Published on July 20th, 2016 | by Loreana Rushe0
Longitude 2016: Sunday
It’s not the norm for a three-day music festival here to have perfect weather from start to finish. It just isn’t. Yet somehow it’s clear to all that the sun gods are well and truly shining down on the side of Longitude’s promoters and its thousands of sun cream covered attendees this weekend. Upon entering the main arena there is a noticeable throwback to the early days of Oxegen where the bars and countless food stalls attempt to keep everyone penned in due to its arching layout. Not to be left out, there is a palpable Electric Picnic vibe when you stroll over the bridge towards the Heineken and Whelan’s stages. The latter of which is particularly well hidden, which may explain why the older crowd begin to unofficially gather there, so as to be as far away as possible from the pissed-up, sun-kissed youthful element.
Entering a bulging Heineken big top, it seems as though quite a few punters caught Christine and the Queens’ recent appearances on Graham Norton and …Jools Holland. 27-year-old performer Heloise Letissier – who turned to her alter ego Christine following time living in London and alongside her band mates – produces a flawless performance of synth and hook laden pop. The choreography that won over so many television viewers is also out in force, as Christine and her back up dancers enthral all, or at least those with a healthy view, with their imaginative footwork. Cheers ring out when Perfume Genius arrives for a duet with the highly energetic frontwoman, and the applause keeps on coming when she compares a flower she is delicately holding to Beyonce, as it too is strong and beautiful. Ironically, its head falls off at just the wrong time, to much amusement.
Shortly afterwards on the main stage former Fleet Foxes drummer Joshua Tillman AKA Father John Misty (above) and his band of sullen-looking cohorts begin their set of Americana-tinged country folk. With just a large red backdrop for company, ‘Funtimes in Babylon’ and ‘Chateau #4’ allow the frontman to prowl the stage and move in ways not too dissimilar to Jarvis Cocker, whilst at the same time still being able to remain looking uniquely suave as you like. As ‘Bored in the USA’ kicks in, Misty jokes about seeing “someone run as fast as they could away from the stage as soon as this song started, which is a good sign!” Whilst the downtrodden themes of ‘I Love You Honeybear’ and final number ‘The Ideal Husband’ seem at odds with the glorious sunshine, it’s clear their author doesn’t care one iota.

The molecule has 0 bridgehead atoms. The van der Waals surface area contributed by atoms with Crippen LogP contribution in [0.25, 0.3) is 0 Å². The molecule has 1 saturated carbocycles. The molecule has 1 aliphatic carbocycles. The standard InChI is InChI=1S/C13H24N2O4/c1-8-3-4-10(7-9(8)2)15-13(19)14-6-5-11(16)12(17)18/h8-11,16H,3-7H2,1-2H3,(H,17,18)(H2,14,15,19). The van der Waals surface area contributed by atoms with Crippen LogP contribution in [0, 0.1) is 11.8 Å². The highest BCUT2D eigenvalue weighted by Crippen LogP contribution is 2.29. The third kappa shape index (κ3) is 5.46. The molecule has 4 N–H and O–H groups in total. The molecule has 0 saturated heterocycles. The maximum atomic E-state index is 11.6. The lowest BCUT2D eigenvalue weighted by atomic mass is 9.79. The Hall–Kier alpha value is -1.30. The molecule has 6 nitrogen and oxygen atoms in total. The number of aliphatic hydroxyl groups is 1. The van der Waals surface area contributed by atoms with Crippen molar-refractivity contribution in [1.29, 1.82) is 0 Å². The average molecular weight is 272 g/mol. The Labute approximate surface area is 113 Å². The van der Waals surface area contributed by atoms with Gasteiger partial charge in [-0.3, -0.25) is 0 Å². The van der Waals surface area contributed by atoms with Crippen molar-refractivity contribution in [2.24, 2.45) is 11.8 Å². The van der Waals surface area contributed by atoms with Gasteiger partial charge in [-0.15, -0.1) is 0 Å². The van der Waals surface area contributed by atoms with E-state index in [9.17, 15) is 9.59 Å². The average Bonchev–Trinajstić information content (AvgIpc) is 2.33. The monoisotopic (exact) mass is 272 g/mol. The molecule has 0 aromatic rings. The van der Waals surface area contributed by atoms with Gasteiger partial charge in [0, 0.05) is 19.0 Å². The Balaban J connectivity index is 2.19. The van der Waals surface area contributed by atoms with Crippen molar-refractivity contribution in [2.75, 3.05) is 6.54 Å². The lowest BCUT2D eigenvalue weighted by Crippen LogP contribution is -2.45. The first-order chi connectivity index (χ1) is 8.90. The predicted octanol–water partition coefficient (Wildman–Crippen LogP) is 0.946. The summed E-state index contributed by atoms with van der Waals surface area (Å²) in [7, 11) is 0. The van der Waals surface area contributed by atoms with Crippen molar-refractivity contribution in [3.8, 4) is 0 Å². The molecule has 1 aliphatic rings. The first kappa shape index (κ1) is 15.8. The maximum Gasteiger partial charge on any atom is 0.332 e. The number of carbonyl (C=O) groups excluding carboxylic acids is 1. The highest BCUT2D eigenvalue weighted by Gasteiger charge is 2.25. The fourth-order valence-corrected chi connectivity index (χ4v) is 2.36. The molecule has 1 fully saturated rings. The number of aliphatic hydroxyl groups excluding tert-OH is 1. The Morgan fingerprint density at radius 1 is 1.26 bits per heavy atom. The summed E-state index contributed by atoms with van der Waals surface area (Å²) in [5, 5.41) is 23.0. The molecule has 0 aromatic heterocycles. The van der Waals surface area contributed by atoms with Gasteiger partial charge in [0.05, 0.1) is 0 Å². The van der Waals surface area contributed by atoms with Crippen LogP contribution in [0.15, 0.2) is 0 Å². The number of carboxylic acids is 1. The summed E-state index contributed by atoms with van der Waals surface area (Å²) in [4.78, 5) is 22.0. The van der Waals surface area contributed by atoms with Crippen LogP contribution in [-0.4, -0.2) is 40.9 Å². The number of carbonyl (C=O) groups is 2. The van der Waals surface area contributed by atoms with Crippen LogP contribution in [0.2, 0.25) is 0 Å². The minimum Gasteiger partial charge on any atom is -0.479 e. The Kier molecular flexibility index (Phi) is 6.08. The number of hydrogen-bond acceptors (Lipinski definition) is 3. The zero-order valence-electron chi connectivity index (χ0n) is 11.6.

Perfume Genius may have found himself performing to more bodies than expected following his appearance with Christine and the Queens earlier due to the Whelans’ tent being rather full. The extra numbers don’t exactly coax an extroverted performance as he seems content to stay pretty still on his knees or sit rather snuggly behind his keyboard for the majority of his set. There is a clear atmospheric feel to his pop-imbued music, something which works rather aptly alongside his delicate, hush-like delivery.
Being a former member of The War on Drugs is just one string on Kurt Vile’s bow, yet over the course of six albums he has outgrown his former colleagues and begun to climb the indie ladder on his own accord. He and his fellow Violators (Jesse Trbovich, Rob Laakso and Kyle Spence) arrive on stage to little or no fanfare, and to what is a surprisingly small crowd, especially given his Vicar St show just seven months ago. Opening with the banjo led ‘I’m an Outlaw’ it’s clear that Vile is not purely renowned for his guitar playing capabilities, however they come to the fore for the remainder of his set. It’s not surprising that Vile prefers to keep the head down and get on with it, rather than rambling or conversing with his audience; his face being covered behind his dark mane for the most part. Even though all four on stage are clearly gifted musicians, as there are quite a few instrument swap overs, there is a lack of energy throughout the performance, suggesting the sesongs are best heard through headphones.
When ti’s time for Ohio’s finest The National to appear, the crowd swells rather drastically as the members stroll out on stage. Accompanied by a three-man brass section the group kick into a double helping from their last record Trouble Will Find Me courtesy of ‘Don’t Swallow the Cup’ and ‘I Should Live in Salt’, which sees the audience sing back every single word. They seem in confident mood as the first of three new songs, ‘The Day I Die’ is given an airing very early on. It’s a track that sees vocalist Matt Berninger (pictured top) haunch over the mic as he spits out the words “I don’t have the drugs”, while the Dessner brothers’ guitar skills come to the fore.
The delicate piano playing during ‘Squalor Victoria’ is a highlight, and witnessing the merging of the horns and guitars throughout ‘England’ is particularly mesmerising. As Matt exits following a raucous ‘Graceless’, Aaron Dessner mentions how some of the band ran up the mountain to the left of the crowd (his brother Bryce, above, quipped how he was not one of them). Lisa Hannigan joins proceedings for a unique rendition of ‘Fake Empire’, much to everyone’s delight, while ‘Mr November’ and ‘Terrible Love’ sees Berninger venture out to the crowd, as is the norm for this at times erratic frontman. It’s hard to tell if his bandmates approve but the fans most definitely do, as each and every one who is close tries their best to hold him for as long as possible.
They finish up with a stellar acoustic version of ‘Vanderlyle Crybaby Geeks’, as Berninger points his mic toward the thousands of voices who sing back without missing a word. It’s a victorious performance from a band who are on top of their game, having had years to perfect it. Here’s hoping to many more years of lunging into crowds and smashing wine bottles. Conor Callanan
Photos by Pedro Giaqunito